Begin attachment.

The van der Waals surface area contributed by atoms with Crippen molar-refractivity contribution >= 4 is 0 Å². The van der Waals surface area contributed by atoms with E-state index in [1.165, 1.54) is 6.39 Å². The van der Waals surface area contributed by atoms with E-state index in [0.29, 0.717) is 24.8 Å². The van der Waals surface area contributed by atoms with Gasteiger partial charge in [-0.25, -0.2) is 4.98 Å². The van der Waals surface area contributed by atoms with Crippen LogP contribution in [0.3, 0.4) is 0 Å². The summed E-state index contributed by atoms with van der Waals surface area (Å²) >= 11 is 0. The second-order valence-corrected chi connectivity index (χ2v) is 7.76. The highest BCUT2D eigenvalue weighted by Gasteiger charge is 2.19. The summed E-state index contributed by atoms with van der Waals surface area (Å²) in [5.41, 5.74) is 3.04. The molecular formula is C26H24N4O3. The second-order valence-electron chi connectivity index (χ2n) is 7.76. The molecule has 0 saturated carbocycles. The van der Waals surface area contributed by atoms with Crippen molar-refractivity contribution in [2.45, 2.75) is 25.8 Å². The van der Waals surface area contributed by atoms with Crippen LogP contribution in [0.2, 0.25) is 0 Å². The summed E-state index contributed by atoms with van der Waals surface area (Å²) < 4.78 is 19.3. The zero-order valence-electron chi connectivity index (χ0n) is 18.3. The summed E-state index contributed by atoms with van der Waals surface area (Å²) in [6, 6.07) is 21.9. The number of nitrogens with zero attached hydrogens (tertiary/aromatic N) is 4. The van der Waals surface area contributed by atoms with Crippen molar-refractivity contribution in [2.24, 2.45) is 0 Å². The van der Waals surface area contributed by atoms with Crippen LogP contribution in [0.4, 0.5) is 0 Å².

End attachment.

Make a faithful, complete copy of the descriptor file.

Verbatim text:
The van der Waals surface area contributed by atoms with Crippen molar-refractivity contribution >= 4 is 0 Å². The van der Waals surface area contributed by atoms with E-state index in [1.165, 1.54) is 6.39 Å². The van der Waals surface area contributed by atoms with E-state index in [0.29, 0.717) is 24.8 Å². The van der Waals surface area contributed by atoms with Gasteiger partial charge in [-0.25, -0.2) is 4.98 Å². The van der Waals surface area contributed by atoms with Crippen LogP contribution in [0.3, 0.4) is 0 Å². The summed E-state index contributed by atoms with van der Waals surface area (Å²) >= 11 is 0. The second-order valence-corrected chi connectivity index (χ2v) is 7.76. The highest BCUT2D eigenvalue weighted by Gasteiger charge is 2.19. The summed E-state index contributed by atoms with van der Waals surface area (Å²) in [5.41, 5.74) is 3.04. The molecular formula is C26H24N4O3. The second-order valence-electron chi connectivity index (χ2n) is 7.76. The molecule has 0 saturated carbocycles. The van der Waals surface area contributed by atoms with Crippen molar-refractivity contribution in [2.45, 2.75) is 25.8 Å². The van der Waals surface area contributed by atoms with Crippen LogP contribution in [0.2, 0.25) is 0 Å². The summed E-state index contributed by atoms with van der Waals surface area (Å²) < 4.78 is 19.3. The zero-order valence-electron chi connectivity index (χ0n) is 18.3. The summed E-state index contributed by atoms with van der Waals surface area (Å²) in [6, 6.07) is 21.9. The number of nitrogens with zero attached hydrogens (tertiary/aromatic N) is 4. The van der Waals surface area contributed by atoms with Crippen molar-refractivity contribution in [2.24, 2.45) is 0 Å². The van der Waals surface area contributed by atoms with Crippen LogP contribution in [0.4, 0.5) is 0 Å².